Common Medicines May Harm Seniors' Mental Ability

Drugs frequently taken by older people can cause confusion, dementia and other cognitive problems, a new analysis of 27 studies confirms.

Many doctors prescribe these medications, known as anticholinergics, to their older patients, Dr. Malaz Boustani of the Regenstrief Institute in Indianapolis, one of the authors of the research review, told Reuters Health. "Unfortunately their use is very, very high in our health care system ... especially among those who are 65 and older."

Drugs with anticholinergic effects range from over-the-counter antihistamines like Benadryl to prescription medications used to treat urinary incontinence (oxybutinin, sold as Ditropan) and antidepressant medications such as paroxetine (Paxil), Boustani explained. These drugs, he said, have one thing in common: they can impair the function of the cholinergic system, which is essential for attention, concentration, and memory.

While it's long been suspected that anticholinergic medications impair cognitive function in older people, Boustani told Reuters Health, "there wasn't any systematic, standardized way of looking at the evidence."

To fill this gap in knowledge, he and his colleagues identified 27 studies in which researchers measured anticholinergic activity of medications that patients were taking and the effect on cognitive performance.

All but two of the studies showed an association between use of anticholinergic medications and cognitive problems such as delirium soon after use, or mild cognitive impairment with continued use, the researchers report online in the Journal of Clinical Interventions in Aging.

However, their analysis wasn't able to clarify the long-term effects of using these drugs, Boustani said, nor could it show if these cognitive impairments were reversible.

Patients who develop delirium in the hospital face a "cascade of bad events," he added, including spending more time in the hospital, a greater likelihood of being transferred to a nursing home for care rather than being sent home, and an increased risk of dying. "Developing dementia is really bad for the patients, for the health system, for the payer, for the caregiver, and these med have a strong relationship with the development of delirium," Boustani said.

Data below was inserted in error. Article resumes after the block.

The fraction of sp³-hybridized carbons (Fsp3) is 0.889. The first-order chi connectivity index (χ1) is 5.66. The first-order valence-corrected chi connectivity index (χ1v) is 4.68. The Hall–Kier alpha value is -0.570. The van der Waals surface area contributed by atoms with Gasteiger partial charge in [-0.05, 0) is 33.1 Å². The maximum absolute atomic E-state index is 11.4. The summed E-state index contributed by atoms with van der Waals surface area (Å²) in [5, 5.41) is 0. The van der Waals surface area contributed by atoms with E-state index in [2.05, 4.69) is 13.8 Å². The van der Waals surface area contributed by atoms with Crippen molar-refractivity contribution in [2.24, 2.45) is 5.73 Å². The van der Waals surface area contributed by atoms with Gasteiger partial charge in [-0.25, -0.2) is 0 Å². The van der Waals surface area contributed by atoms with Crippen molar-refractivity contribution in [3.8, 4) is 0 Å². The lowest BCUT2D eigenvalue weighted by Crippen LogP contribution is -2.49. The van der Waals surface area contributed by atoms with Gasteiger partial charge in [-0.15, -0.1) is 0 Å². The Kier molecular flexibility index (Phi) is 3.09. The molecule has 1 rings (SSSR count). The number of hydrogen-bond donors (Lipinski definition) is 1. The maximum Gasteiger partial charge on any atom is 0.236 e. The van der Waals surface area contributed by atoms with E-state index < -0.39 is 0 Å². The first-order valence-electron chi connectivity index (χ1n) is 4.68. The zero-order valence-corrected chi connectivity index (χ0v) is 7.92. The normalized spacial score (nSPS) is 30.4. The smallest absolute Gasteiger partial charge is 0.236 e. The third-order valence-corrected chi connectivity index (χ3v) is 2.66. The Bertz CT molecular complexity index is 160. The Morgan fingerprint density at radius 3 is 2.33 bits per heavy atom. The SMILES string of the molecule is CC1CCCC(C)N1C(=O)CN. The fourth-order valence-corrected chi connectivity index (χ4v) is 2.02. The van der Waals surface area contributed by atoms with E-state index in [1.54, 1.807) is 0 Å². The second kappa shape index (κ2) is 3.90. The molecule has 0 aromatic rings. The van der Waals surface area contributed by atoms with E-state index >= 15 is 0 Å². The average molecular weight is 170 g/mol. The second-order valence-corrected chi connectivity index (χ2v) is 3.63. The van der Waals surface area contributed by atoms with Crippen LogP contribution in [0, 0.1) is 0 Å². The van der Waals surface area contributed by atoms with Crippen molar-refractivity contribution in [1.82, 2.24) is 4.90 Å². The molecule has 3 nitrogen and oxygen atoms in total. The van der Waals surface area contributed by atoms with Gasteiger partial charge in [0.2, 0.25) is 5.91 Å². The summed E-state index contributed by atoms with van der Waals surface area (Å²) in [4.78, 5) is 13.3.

There are drug and non-drug alternatives to practically all of the medications that have anticholinergic effects, the researcher said. He and his colleagues are working on reducing the use of these drugs in hospitals and by doctors and patients. Also, Boustani said, there is enough evidence for the Food and Drug Administration to at least look into putting warning labels on over-the-counter medications and prescription drugs with anticholinergic effects.

In the meantime, Boustani advised, every older person should take a careful look at all the medications they use, both prescription and over the counter, and ask their physician if any have the potential to cause cognitive impairment due to their anticholinergic activity. And if their doctor doesn't have the expertise or time to help, he added, a person should ask for a referral to a geriatrician, who will be able to identify problems and suggest alternatives.